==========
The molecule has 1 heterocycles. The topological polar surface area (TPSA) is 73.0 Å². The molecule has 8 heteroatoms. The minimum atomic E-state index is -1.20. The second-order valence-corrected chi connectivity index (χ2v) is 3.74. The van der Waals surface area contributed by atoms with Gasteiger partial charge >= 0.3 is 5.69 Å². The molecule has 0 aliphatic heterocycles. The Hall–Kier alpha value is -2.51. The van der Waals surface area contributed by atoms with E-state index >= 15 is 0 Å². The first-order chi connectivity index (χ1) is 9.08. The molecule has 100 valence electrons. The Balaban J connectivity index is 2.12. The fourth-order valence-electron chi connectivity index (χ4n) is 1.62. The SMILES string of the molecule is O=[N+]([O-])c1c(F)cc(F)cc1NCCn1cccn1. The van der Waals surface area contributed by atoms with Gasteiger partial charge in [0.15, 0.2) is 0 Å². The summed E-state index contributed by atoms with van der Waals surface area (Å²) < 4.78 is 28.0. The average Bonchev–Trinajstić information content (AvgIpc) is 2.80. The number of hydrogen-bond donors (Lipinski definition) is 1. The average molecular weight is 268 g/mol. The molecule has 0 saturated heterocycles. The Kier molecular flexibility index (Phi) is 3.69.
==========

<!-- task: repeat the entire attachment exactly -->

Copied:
The molecule has 1 heterocycles. The topological polar surface area (TPSA) is 73.0 Å². The molecule has 8 heteroatoms. The minimum atomic E-state index is -1.20. The second-order valence-corrected chi connectivity index (χ2v) is 3.74. The van der Waals surface area contributed by atoms with Gasteiger partial charge >= 0.3 is 5.69 Å². The molecule has 0 aliphatic heterocycles. The Hall–Kier alpha value is -2.51. The van der Waals surface area contributed by atoms with E-state index >= 15 is 0 Å². The first-order chi connectivity index (χ1) is 9.08. The molecule has 100 valence electrons. The Balaban J connectivity index is 2.12. The fourth-order valence-electron chi connectivity index (χ4n) is 1.62. The SMILES string of the molecule is O=[N+]([O-])c1c(F)cc(F)cc1NCCn1cccn1. The van der Waals surface area contributed by atoms with Gasteiger partial charge in [0.15, 0.2) is 0 Å². The summed E-state index contributed by atoms with van der Waals surface area (Å²) < 4.78 is 28.0. The average Bonchev–Trinajstić information content (AvgIpc) is 2.80. The number of hydrogen-bond donors (Lipinski definition) is 1. The average molecular weight is 268 g/mol. The molecule has 0 saturated heterocycles. The Kier molecular flexibility index (Phi) is 3.69.